A series of profit warnings had sunk Superdry's share price, but an early slump proved too tempting.
Julian Dunkerton's mission to revive the glory days at Superdry (LSE:SDRY)received support in the City today when an inevitable profit warning was followed by a wave of buying.
The stock initially fell 6% but was later up 3% at 493p as investors digested the first trading update from Dunkerton since he returned to the chain in acrimonious fashion in early April.
The new interim chief executive, who helped to found the business in 1985, said he was "more confident than ever" that a new leadership team will be able to revive Superdry as a design-led business with strong brand identity.
He said: "My first priority has been to stabilise the situation, and all of us in the business are putting all our energy into getting the product ranges right and improving the e-commerce proposition, which are two important steps towards addressing Superdry's recent weak performance."
Dunkerton said steps taken in the past five weeks included greater stock density in flagship stores and the removal of unnecessary promotional activity in order to protect margins. Around 500 new products are also to be introduced over the first six months.
Further details of his strategy will be announced with full-year results on July 4. While today's update was far from the kitchen-sinking exercise that many new CEOs favour, Dunkerton still downgraded full-year forecasts.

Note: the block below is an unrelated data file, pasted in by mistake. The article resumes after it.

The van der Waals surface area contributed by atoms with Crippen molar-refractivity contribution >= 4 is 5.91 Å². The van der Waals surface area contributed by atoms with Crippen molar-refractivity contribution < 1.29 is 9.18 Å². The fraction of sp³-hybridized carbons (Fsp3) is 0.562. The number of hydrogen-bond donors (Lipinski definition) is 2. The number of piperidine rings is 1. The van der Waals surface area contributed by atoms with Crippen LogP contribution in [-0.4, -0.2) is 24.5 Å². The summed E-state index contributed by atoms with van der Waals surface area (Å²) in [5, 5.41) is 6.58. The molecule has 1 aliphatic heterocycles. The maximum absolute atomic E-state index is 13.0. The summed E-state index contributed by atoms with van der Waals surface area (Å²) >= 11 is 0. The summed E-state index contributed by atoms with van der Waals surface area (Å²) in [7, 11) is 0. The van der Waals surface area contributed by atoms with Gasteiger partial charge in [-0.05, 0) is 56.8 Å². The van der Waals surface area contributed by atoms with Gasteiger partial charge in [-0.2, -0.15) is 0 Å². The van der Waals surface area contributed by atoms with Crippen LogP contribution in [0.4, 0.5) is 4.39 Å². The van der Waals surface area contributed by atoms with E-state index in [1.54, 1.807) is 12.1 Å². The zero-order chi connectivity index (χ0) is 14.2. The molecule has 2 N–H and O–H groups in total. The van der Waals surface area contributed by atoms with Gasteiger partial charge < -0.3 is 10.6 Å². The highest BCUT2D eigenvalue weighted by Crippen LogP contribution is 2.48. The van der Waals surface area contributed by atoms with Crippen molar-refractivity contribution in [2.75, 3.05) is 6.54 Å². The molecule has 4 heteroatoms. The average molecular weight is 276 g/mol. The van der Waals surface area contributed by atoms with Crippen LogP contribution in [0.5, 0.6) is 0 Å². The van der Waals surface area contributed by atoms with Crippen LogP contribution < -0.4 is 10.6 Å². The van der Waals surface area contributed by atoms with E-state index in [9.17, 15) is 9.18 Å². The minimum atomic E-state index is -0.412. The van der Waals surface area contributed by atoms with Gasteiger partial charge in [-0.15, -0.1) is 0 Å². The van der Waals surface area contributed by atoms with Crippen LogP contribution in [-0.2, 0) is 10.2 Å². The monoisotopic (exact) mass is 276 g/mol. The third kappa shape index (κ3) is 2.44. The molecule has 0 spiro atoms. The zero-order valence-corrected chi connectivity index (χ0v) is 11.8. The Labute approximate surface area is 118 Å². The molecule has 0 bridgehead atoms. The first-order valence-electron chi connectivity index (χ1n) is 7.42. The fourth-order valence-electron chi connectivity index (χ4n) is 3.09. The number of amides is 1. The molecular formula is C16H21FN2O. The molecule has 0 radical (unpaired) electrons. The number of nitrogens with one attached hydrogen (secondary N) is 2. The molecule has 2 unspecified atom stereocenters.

Source: TradingView Past performance is not a guide to future performance
This reflected weakness in the wholesale and e-commerce divisions after quarterly revenues declines of 9.3% and 3.9% respectively. Store performance improved 2.2% in the quarter but was still 3.7% lower at £373 million across the financial year.
The wholesale arm's decline was partly driven by a decision not to ship to customers that had reached their credit limits. E-commerce was hit by the reduction of year-on-year discounting and removal of planned promotional activity at the end of the quarter.
Overall, the company now expects full-year profits will be below the range of current market
forecasts of between £54.1 million and £59.4 million.
Analysts at UBS said a weak result was largely expected, although the scale of the top-line miss and likely spill over impact on the new financial year would worry markets.
This triggered today's short-lived fall in share price, although this later gave way to optimism amid hopes that Dunkerton can drive a turnaround in the brand's fortunes. At this early stage in the new regime, broker Peel Hunt reiterated its target price of 550p, Liberum upped its estimate to 500p from 400p and UBS held at the same level of 500p.
The shares are trading at around 9 times forecast earnings after a series of profit warnings led to a sharp decline in value since topping 2,000p at the start of 2018. The stock had been trading at 550p at the end of March, prior to mass resignations by Superdry directors in the wake of Dunkerton winning the backing of shareholders to return to the company.
He had been fiercely critical of the previous regime led by former B&Q boss Euan Sutherland, including the decision to launch a childrenswear range. Superdry employs 5,000 people and operates from 248 stores, with a further 486 franchised or licensed outlets.
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